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UK PM David Cameron pushes case for better EU deal in British referendum -

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MICHAEL BRISSENDEN: The British prime minister David Cameron this week will embark on a charm offensive of Europe to push his case for a better deal for the UK within the European Union.

His unexpectedly decisive general election win has giving him more authority on the continent as he seeks concessions from Europe before staging a promised vote on whether Britain should stay in the bloc.

Debate on this issue is set to dominate Mr Cameron's second term and even the rules for the referendum are drawing fire. Australians living in the UK will be able to cast their vote on this crucial question, but not younger Brits or many who've been living in Europe.

Europe correspondent Mary Gearin reports from London.

MARY GEARIN: There ought to have been interesting talk over canapes when David Cameron hosted European Commission president Jean-Claude Juncker today at Chequers, the PM's stately home.

After all, this is what Mr Cameron said last year as Mr Juncker was gunning for the top Euro job:

DAVID CAMERON: Jean-Claude Juncker has been at the heart of the project to increase the power of Brussels and reduce the power of nation states for his entire working life. He is not the right person to take this organisation forward.

MARY GEARIN: Presumably they'll get over any awkwardness by getting down to business about how many concessions the EU might make to Britain to avoid a so-called Brexit - that is, a British exit from the EU.

Mr Cameron staked his campaign on holding a referendum by 2017 to decide the matter.

And now it's been announced Australians in the UK will be able to cast a vote, along with other Commonwealth citizens, but not 16 or 17 year olds who in Scotland were allowed to vote on Independence, nor the 1.5 million EU citizens living in Britain, nor the Brits who've been abroad for more than 15 years.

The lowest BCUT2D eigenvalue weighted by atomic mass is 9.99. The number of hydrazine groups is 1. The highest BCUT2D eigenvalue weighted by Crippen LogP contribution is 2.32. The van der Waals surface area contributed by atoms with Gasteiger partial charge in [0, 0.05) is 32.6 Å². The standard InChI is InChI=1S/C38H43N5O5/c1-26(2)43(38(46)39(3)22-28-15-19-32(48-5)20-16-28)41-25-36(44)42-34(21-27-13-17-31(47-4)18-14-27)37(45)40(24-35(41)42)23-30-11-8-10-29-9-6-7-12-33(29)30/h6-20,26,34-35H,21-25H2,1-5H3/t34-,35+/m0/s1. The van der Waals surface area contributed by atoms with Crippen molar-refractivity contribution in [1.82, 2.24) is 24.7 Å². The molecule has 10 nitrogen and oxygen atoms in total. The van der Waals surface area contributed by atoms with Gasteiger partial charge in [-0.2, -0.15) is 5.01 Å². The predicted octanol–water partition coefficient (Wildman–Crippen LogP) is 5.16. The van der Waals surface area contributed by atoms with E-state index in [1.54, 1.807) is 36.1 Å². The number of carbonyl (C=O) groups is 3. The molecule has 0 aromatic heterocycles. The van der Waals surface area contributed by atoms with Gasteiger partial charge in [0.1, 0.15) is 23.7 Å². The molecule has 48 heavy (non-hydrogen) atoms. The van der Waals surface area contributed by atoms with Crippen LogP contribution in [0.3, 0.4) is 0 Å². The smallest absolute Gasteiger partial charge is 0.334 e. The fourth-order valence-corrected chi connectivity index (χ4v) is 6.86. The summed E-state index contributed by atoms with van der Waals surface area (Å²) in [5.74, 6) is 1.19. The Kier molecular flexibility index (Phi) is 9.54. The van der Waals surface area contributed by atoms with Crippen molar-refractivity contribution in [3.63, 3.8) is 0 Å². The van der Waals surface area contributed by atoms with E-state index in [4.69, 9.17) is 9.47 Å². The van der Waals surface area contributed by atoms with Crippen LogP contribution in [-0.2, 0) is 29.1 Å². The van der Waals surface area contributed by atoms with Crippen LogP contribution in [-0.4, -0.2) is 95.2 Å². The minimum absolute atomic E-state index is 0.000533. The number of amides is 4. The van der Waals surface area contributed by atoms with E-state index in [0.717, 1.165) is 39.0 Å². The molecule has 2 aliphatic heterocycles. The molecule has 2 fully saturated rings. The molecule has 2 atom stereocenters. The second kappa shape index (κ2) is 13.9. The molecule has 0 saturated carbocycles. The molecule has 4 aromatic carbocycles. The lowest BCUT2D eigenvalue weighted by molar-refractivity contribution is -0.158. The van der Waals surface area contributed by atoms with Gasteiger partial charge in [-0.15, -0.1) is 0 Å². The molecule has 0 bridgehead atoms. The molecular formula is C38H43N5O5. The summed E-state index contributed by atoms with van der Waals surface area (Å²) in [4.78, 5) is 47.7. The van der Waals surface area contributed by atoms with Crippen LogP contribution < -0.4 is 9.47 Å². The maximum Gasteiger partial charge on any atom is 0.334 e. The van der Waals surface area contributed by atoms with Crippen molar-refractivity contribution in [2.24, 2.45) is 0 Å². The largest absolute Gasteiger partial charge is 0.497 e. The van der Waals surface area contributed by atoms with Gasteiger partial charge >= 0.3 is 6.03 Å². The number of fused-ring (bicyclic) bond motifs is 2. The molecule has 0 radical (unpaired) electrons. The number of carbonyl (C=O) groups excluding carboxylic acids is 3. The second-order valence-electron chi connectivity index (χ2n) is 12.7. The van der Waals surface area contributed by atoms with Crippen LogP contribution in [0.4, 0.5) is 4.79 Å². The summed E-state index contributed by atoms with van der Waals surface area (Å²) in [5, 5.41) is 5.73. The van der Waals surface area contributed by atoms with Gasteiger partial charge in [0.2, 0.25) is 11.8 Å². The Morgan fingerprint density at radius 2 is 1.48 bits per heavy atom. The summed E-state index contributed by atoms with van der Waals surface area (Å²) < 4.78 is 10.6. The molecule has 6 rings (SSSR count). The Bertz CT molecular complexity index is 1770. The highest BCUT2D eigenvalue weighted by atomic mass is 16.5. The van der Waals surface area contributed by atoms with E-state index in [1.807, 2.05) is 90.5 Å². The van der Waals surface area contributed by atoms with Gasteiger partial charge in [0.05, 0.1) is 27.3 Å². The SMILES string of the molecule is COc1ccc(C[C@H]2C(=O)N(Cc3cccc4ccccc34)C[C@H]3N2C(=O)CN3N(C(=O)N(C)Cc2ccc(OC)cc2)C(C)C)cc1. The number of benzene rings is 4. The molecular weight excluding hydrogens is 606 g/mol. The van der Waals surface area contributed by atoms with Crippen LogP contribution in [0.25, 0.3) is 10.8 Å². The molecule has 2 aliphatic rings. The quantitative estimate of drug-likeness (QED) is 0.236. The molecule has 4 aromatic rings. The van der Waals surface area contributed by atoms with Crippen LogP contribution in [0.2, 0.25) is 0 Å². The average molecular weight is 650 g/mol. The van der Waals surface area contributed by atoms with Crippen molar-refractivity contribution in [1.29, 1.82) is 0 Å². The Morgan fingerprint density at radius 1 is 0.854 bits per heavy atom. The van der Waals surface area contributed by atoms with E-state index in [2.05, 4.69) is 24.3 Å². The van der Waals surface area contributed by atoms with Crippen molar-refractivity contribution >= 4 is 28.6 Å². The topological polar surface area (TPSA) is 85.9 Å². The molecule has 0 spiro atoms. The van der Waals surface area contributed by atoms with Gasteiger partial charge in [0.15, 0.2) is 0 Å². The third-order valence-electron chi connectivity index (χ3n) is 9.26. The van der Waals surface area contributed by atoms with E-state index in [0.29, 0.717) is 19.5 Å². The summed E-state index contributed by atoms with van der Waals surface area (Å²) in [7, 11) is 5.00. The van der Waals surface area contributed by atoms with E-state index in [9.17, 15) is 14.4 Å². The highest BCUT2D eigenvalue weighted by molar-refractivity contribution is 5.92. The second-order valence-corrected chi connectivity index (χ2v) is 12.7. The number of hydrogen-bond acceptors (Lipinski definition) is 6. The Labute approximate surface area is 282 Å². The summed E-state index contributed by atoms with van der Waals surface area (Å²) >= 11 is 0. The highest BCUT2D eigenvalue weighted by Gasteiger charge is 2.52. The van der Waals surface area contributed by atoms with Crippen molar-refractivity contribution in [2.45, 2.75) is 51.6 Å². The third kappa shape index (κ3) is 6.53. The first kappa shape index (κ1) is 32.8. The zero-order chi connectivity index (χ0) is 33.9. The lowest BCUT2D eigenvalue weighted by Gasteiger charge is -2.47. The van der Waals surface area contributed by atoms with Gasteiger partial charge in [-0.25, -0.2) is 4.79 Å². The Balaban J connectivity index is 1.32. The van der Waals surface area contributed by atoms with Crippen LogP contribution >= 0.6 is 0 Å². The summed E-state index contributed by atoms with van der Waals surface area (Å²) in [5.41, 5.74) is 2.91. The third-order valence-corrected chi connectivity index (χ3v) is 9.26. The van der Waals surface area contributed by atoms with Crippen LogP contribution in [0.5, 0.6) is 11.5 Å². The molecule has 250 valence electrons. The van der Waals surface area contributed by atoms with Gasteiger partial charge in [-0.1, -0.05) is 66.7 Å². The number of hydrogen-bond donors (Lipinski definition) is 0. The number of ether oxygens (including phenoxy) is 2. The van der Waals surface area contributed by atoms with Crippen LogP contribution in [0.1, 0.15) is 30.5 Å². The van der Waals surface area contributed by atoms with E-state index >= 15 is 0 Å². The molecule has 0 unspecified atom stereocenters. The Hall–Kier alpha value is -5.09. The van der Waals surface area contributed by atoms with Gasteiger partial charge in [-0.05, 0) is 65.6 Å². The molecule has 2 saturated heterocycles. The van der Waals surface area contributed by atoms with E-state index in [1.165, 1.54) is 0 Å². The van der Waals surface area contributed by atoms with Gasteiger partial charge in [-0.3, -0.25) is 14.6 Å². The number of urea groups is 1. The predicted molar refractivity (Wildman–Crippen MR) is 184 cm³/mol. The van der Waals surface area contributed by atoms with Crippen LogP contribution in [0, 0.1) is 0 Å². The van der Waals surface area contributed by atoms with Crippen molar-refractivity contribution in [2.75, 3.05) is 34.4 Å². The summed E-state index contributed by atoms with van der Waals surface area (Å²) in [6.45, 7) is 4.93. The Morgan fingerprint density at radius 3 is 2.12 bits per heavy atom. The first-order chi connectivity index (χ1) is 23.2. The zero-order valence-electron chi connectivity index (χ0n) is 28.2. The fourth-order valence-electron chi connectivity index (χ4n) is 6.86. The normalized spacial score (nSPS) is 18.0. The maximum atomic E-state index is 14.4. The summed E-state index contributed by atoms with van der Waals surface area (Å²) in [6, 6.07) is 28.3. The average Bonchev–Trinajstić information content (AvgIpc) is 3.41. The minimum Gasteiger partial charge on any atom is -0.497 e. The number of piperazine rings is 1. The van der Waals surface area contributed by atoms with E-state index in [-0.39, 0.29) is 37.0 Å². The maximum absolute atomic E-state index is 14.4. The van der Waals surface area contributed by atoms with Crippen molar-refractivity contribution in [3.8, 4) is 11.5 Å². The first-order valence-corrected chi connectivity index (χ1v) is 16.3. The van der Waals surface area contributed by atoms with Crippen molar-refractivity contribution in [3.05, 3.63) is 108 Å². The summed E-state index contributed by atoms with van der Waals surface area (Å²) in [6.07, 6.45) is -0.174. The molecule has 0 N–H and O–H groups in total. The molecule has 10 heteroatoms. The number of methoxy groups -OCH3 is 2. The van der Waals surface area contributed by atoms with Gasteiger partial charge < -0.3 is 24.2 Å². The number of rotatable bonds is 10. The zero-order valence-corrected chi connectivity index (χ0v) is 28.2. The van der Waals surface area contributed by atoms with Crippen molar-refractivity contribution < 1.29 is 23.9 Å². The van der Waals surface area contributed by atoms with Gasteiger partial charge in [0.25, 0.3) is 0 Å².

It's the same eligibility criteria as for any general election and might well knock many pro-Europe youth or expat voices from the mix.

Generally euro-sceptic voices have approved of the eligibility decision, such as UK Independence Party MP Douglas Carswell.

DOUGLAS CARSWELL: We're having a referendum because the people that we elect to the House of Commons are seeking the opinion of those who elected them there, it would be very odd if we changed the franchise.

MARY GEARIN: UKIP's voice is significant because its remarkable journey from party on the margins to the third largest in the UK was partly on the back of its policy to pull out of the EU.

So Mr Cameron is facing a complex task. Privately he and some crucial senior Tory figures are known to want Britain to stay in the EU club. And he's already said Britain won't be demanding a change to the treaty underpinning the bloc. Instead it will resist closer ties, push for more migration controls and freer EU markets.

Former Cabinet minister Owen Paterson says Britain's economy would thrive if it were cut loose from the EU.

OWEN PATERSON: We would actually enhance our role, we would re-galvanise the single market where we know on things like services there's a lot more to be done. But above all we would re-galvanise the anglosphere at the international level, working with allies and re-galvanise world free trade.

MARY GEARIN: Lord Jonathan Hill, Britain's member of the European Commission, says this is like the first few overs of a five day test match and Britain's true interests will become clear as the debate progresses.

JONATHAN HILL: You can't have your cake and eat it, you can't have easy access to single market, you can't be part of free trade negotiations, you can't be part of an effective European diplomacy without being a full member of it.

MARY GEARIN: David Cameron will visit five European leaders in two days later this week to put a framework in place for talks at the European Council in June. His task as negotiator may never be more important.

This is Mary Gearin in London for AM.